In 1872, Susan B. Anthony led fifteen other women from this house at 17 Madison Street to a polling place around the corner on West Main Street (a barbershop, at the time), to demand to be allowed to vote. She used the 14th Amendment, which defined U.S. citizens as “All persons born or naturalized in the United States,” as her justification. It worked.
Two weeks later, U.S. Marshall E. J. Keeney unhappily came to arrest Anthony for that act of civil disobedience. He didn’t want to handcuff her, but she insisted. At the trial, she was found guilty of voting illegally, though her sentence, a $100 fine, was never enforced.
Located on the west side of the city of Rochester, New York, this house is where Anthony lived for the last forty years of her life, when she wasn’t traveling around the country campaigning for, among other things, women’s right to vote.
Anthony never owned the house herself — her mother Lucy bought it in 1866, and later sold it to her sister, Mary — but while Anthony lived there she hosted and worked with such historical figures as Frederick Douglass and Elizabeth Cady Stanton, who also happened to be her good friends.
The house was first purchased to be turned into a museum in 1945 by the Rochester Federation of Women’s Clubs, who had raised the money to preserve it. It was declared a National Historic Landmark in 1966, and tours of the house have been given since the 1970s. The site includes the Visitor Center and Museum Shop next door, in a house once owned by Anthony’s sister Hannah. Here there is a rare photograph of Anthony wearing something other than her iconic black dress, and facing forward — she usually posed in profile to hide the fact that she had one crossed eye.
The Museum has a mix of artifacts from the period, as well as some associated with Anthony herself. There is a Singer sewing machine she gave as a wedding present, a horsehair couch, a desk that was given to her and Stanton when they started their newspaper, The Revolution, and the pew Anthony and her family sat in at the First Unitarian Church of Rochester. There is also her iconic alligator-skin purse, one that she often carried with her and that has inspired generations of jump-ropers:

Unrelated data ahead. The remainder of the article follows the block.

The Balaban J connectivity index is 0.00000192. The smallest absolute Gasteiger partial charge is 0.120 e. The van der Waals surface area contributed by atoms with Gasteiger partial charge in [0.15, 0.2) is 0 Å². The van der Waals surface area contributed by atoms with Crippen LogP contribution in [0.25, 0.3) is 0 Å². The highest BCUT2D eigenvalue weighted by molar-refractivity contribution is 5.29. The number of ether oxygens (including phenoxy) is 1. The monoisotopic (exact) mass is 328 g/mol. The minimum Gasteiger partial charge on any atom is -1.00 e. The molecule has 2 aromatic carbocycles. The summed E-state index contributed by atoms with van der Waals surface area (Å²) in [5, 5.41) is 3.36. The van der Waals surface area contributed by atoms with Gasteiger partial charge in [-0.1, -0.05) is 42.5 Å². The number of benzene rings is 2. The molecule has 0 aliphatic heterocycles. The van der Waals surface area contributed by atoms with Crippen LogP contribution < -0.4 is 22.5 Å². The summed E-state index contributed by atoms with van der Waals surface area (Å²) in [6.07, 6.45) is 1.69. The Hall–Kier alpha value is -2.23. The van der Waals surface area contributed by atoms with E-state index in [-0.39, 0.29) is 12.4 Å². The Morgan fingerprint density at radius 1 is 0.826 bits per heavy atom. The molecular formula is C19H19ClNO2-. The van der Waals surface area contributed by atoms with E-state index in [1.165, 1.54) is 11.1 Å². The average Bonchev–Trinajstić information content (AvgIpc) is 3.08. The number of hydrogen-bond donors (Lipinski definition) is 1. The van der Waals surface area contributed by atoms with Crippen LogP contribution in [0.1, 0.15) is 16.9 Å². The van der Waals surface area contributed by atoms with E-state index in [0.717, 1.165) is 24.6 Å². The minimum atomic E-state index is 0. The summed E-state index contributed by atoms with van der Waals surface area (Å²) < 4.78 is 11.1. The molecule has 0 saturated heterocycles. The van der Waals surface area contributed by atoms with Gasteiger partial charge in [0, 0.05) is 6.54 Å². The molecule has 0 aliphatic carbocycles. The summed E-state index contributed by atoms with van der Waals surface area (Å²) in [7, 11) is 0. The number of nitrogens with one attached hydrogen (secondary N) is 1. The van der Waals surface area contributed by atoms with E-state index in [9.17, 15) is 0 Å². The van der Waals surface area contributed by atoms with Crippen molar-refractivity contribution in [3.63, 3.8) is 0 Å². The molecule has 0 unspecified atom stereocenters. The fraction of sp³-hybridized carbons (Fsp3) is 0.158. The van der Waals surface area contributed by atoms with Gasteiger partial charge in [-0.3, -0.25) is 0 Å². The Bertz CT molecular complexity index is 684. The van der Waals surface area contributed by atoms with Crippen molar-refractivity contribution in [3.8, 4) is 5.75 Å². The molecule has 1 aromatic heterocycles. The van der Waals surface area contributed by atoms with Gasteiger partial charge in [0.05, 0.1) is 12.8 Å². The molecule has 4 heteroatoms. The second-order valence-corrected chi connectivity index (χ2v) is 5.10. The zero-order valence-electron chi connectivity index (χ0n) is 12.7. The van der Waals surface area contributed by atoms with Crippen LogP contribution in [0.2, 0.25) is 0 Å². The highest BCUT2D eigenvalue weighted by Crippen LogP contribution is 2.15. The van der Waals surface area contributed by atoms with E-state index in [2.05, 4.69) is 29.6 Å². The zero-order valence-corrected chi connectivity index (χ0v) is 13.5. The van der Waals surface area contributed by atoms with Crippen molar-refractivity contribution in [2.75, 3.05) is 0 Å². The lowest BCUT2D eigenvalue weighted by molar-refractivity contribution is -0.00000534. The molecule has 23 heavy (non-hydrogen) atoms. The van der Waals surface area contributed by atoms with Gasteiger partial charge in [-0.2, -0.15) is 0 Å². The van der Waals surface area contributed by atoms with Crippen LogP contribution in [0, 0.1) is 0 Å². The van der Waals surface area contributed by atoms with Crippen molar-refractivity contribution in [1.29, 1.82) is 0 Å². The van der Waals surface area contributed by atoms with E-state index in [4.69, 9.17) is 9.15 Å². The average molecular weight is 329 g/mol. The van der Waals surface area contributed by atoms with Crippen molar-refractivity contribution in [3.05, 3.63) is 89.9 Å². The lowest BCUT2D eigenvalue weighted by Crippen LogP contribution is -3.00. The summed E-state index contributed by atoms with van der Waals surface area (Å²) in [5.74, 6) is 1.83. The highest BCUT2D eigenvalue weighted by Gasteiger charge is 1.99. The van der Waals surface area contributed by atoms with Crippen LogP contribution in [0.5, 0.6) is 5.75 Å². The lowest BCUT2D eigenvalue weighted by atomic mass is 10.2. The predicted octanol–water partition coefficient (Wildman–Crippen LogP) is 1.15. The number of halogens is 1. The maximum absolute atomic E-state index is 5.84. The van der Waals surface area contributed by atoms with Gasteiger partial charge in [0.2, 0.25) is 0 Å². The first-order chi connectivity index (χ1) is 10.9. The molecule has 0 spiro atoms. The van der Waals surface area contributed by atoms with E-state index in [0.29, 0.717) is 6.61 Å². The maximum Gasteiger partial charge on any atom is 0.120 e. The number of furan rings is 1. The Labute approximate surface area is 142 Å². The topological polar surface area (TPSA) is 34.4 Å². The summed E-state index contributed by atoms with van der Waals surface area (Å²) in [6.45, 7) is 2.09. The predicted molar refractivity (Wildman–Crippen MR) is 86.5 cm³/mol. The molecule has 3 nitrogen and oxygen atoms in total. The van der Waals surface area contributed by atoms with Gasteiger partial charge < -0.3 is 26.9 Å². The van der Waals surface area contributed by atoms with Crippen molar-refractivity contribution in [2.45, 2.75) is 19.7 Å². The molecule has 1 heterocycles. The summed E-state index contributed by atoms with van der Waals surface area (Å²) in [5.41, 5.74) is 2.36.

Call for the doctor! – Call for the nurse! – Call for the lady with the alligator purse!
“Mumps!” said the doctor. “Measles!” said the nurse. “Vote!!” said the lady with the alligator purse!!
The house is always changing, as more details about how it looked at the time Anthony lived in it are discovered. Occasionally rooms are closed to tours, but typically they include most of the first two floors, as well as the attic which Anthony had added to the house in 1895. She simply needed more room to work on the multi-volume “History of Woman Suffrage,” written with her collaborators Elizabeth Cady Stanton, Matilda Joslyn Gage and Ida Husted Harper.
Also included is the room where she died in 1906 at the age of 86, shortly after having given her “Failure is Impossible” speech in Baltimore, but sixteen years before the group’s six-volume “History” would be completed.
Know Before You Go
The Museum is open Tuesdays through Sundays (except major holidays) from 11am to 5pm. They are also closed the day of the annual birthday luncheon in mid-February. Admission is $15 for adults, $10 for seniors and active military, and $5 for students. A block up and across Madison Street is Susan B. Anthony Square (between Madison Park North and Madison Park South). At the center is a statue by Pepsy M. Kettavong, “Let’s Have Tea,” with Anthony and Frederick Douglass sitting down at a table covered with books and a pot of tea – just like you’d have found them at the house. To get to the Museum, take I-490 West to Exit 14, Broad St/Plymouth Ave, just past the Susan B. Anthony Frederick Douglass Bridge, and continue onto South Washington Street. Turn left onto West Main Street, then right onto Madison Street. There is a small parking lot by the Visitor Center at 19 Madison Street, as well as street parking. Between the exit and Madison Street is Nick Tahou Hots, where you can get one of Rochester’s famed Garbage Plates. A little closer to Madison is the 1872 Café, on the site where Anthony and fifteen other women voted illegally in 1872.